Filed under “Fine Books and Manuscripts,” the motherboard is operational and is marked “Apple Computer 1″ and dated 1976.
“It is thought that fewer than 50 Apple 1 Computers survive, with only [six] known to be in working condition,” Sotheby’s reports in catalog notes.
The iconic piece of technology history features a MOS Technologies 6502 microprocessor and 8 kilobytes of RAM. The original Apple 1 computers retailed for $666.66 in 1979 and did not include a monitor, keyboard, case or power supply. Only about 200 Apple 1 computers were produced.
How the Apple 1 made it to store shelves is also told in the Sotheby’s catalog notes.
“When Steve Wozniak and Steve Jobs presented the Apple I Computer to the Homebrew Computer Club in 1976, it was dismissed by everyone but Paul Terrell, the owner of a chain of stores called Byte Shop. Terrell ordered 50 computers for $500 a piece, insisting that the circuit boards come fully assembled rather than as DIY kits similar to the Altair, and Jobs and Woz managed to produce the requisite computers in 30 days. They continued production, immediately creating 50 additional Apple I’s[sic] to sell to friends and an additional 100 to sell through vendors, at a retail price of $666.66, a number that garnered complaints among conservative Christians, but provided a lucrative 33 [percent] markup.”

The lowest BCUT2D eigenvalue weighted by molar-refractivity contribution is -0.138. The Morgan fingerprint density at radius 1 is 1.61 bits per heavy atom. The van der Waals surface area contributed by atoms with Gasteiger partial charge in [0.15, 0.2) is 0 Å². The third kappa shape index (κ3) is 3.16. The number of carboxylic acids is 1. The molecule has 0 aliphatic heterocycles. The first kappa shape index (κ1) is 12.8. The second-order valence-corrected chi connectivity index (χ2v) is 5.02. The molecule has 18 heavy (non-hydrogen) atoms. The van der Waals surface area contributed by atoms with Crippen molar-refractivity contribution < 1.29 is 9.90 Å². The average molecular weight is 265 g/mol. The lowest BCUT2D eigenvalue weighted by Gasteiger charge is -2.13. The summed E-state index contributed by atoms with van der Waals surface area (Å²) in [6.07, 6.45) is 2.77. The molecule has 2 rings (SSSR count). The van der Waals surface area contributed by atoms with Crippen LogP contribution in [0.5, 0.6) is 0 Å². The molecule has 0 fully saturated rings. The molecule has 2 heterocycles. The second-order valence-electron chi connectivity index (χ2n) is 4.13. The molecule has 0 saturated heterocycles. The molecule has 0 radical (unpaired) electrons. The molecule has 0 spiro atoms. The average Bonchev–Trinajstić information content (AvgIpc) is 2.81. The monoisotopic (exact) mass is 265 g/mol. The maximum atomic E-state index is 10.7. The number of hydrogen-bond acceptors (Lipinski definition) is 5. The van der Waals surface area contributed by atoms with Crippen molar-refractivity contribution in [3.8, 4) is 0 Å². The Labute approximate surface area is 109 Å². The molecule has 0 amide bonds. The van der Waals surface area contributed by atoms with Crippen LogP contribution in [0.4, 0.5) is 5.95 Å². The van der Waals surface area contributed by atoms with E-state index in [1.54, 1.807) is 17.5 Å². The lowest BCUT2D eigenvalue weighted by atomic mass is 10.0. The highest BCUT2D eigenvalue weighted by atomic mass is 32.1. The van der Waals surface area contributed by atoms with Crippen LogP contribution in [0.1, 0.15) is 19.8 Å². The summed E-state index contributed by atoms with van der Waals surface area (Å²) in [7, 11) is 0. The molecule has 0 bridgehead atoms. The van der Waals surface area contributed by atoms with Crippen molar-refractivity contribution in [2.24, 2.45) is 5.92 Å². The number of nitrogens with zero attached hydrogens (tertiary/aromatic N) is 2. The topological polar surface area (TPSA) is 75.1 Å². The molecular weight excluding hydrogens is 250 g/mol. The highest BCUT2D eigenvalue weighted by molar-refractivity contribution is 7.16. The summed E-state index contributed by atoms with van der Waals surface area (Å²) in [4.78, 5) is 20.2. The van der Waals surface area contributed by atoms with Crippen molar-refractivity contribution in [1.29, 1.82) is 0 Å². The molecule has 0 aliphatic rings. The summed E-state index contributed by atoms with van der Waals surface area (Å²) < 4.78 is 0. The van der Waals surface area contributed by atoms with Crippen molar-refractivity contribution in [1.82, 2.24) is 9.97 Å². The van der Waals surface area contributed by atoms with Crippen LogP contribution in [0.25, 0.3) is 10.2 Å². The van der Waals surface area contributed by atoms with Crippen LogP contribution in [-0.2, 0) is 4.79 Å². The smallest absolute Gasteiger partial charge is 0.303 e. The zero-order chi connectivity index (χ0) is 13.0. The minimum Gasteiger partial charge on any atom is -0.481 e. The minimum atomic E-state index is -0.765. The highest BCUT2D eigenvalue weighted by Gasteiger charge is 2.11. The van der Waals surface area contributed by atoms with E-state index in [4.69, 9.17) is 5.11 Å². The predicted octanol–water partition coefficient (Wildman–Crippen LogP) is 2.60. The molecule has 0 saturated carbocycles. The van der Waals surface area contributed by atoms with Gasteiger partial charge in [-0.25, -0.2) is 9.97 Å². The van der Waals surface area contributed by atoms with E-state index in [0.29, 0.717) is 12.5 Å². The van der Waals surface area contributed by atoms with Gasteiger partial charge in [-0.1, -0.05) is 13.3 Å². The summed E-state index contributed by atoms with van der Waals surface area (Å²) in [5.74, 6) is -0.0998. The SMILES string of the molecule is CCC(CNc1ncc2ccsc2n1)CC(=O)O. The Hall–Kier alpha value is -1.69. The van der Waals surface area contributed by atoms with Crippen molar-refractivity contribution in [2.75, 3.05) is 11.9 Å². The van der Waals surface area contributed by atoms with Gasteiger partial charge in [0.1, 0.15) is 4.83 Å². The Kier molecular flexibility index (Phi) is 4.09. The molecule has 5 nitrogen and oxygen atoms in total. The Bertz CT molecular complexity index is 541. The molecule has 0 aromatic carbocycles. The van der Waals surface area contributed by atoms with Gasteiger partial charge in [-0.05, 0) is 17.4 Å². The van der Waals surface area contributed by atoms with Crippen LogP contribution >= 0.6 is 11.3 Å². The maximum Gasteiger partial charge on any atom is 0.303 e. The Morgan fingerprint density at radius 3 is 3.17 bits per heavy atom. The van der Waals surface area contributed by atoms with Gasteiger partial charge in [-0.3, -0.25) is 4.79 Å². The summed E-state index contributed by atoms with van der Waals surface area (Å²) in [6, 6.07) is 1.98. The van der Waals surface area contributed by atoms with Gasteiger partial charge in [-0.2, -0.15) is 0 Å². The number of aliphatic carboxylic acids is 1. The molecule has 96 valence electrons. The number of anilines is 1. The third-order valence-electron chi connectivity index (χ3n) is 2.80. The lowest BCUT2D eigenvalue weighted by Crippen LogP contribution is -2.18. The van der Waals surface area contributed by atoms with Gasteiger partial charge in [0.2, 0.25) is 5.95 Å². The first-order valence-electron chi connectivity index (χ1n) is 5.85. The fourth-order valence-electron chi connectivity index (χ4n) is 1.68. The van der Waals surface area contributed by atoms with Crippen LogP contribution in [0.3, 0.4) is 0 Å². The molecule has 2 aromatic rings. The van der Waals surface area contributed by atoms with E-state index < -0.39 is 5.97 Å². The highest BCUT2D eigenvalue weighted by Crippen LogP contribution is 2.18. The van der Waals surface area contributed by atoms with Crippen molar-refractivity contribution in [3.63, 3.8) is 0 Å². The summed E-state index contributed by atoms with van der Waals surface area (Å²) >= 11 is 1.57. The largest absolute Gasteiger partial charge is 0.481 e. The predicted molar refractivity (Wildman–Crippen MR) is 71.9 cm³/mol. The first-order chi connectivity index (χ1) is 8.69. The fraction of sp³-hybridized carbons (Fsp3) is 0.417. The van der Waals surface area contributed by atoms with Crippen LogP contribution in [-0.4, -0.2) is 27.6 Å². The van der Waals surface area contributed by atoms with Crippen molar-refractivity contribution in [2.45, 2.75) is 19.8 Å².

A note written by Steve Jobs at Atari was also on the sold at auction today for $27,500.